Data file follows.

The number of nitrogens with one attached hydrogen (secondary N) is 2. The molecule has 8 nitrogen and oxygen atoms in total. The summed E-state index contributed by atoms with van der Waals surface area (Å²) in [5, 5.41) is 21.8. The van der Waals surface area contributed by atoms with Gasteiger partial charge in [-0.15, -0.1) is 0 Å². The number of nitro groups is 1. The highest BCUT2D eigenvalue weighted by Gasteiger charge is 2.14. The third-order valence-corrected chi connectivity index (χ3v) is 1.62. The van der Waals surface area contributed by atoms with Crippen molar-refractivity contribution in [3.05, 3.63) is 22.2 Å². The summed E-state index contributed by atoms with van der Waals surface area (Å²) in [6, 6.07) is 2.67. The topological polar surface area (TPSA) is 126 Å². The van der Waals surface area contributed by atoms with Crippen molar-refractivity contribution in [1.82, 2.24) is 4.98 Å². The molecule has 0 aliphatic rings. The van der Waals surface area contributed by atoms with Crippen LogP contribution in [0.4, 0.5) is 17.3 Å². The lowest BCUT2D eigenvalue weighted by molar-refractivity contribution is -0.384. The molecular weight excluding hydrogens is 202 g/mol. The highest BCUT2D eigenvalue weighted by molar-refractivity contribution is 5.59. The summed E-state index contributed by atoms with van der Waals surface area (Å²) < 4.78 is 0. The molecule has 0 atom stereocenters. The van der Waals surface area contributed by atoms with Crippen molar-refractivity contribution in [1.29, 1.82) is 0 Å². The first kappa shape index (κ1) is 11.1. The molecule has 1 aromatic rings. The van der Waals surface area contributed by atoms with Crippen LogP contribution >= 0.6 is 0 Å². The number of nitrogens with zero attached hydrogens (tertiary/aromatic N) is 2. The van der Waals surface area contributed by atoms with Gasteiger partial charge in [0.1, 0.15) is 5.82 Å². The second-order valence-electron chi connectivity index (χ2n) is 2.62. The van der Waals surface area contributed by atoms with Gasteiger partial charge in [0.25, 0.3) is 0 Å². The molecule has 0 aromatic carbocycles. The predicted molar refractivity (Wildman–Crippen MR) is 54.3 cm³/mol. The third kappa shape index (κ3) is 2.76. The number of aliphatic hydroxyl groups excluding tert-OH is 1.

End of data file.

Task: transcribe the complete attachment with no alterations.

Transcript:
The number of nitrogens with one attached hydrogen (secondary N) is 2. The molecule has 8 nitrogen and oxygen atoms in total. The summed E-state index contributed by atoms with van der Waals surface area (Å²) in [5, 5.41) is 21.8. The van der Waals surface area contributed by atoms with Gasteiger partial charge in [-0.15, -0.1) is 0 Å². The number of nitro groups is 1. The highest BCUT2D eigenvalue weighted by Gasteiger charge is 2.14. The third-order valence-corrected chi connectivity index (χ3v) is 1.62. The van der Waals surface area contributed by atoms with Crippen molar-refractivity contribution in [3.05, 3.63) is 22.2 Å². The summed E-state index contributed by atoms with van der Waals surface area (Å²) in [6, 6.07) is 2.67. The topological polar surface area (TPSA) is 126 Å². The van der Waals surface area contributed by atoms with Crippen molar-refractivity contribution in [1.82, 2.24) is 4.98 Å². The molecule has 0 aliphatic rings. The van der Waals surface area contributed by atoms with Crippen LogP contribution in [0.4, 0.5) is 17.3 Å². The lowest BCUT2D eigenvalue weighted by molar-refractivity contribution is -0.384. The molecular weight excluding hydrogens is 202 g/mol. The highest BCUT2D eigenvalue weighted by molar-refractivity contribution is 5.59. The summed E-state index contributed by atoms with van der Waals surface area (Å²) < 4.78 is 0. The molecule has 0 atom stereocenters. The van der Waals surface area contributed by atoms with Crippen molar-refractivity contribution in [1.29, 1.82) is 0 Å². The first kappa shape index (κ1) is 11.1. The molecule has 1 aromatic rings. The van der Waals surface area contributed by atoms with Crippen LogP contribution >= 0.6 is 0 Å². The number of nitrogens with zero attached hydrogens (tertiary/aromatic N) is 2. The van der Waals surface area contributed by atoms with Gasteiger partial charge in [0.1, 0.15) is 5.82 Å². The second-order valence-electron chi connectivity index (χ2n) is 2.62. The van der Waals surface area contributed by atoms with Gasteiger partial charge in [0.25, 0.3) is 0 Å². The molecule has 0 aromatic carbocycles. The predicted molar refractivity (Wildman–Crippen MR) is 54.3 cm³/mol. The third kappa shape index (κ3) is 2.76. The number of aliphatic hydroxyl groups excluding tert-OH is 1.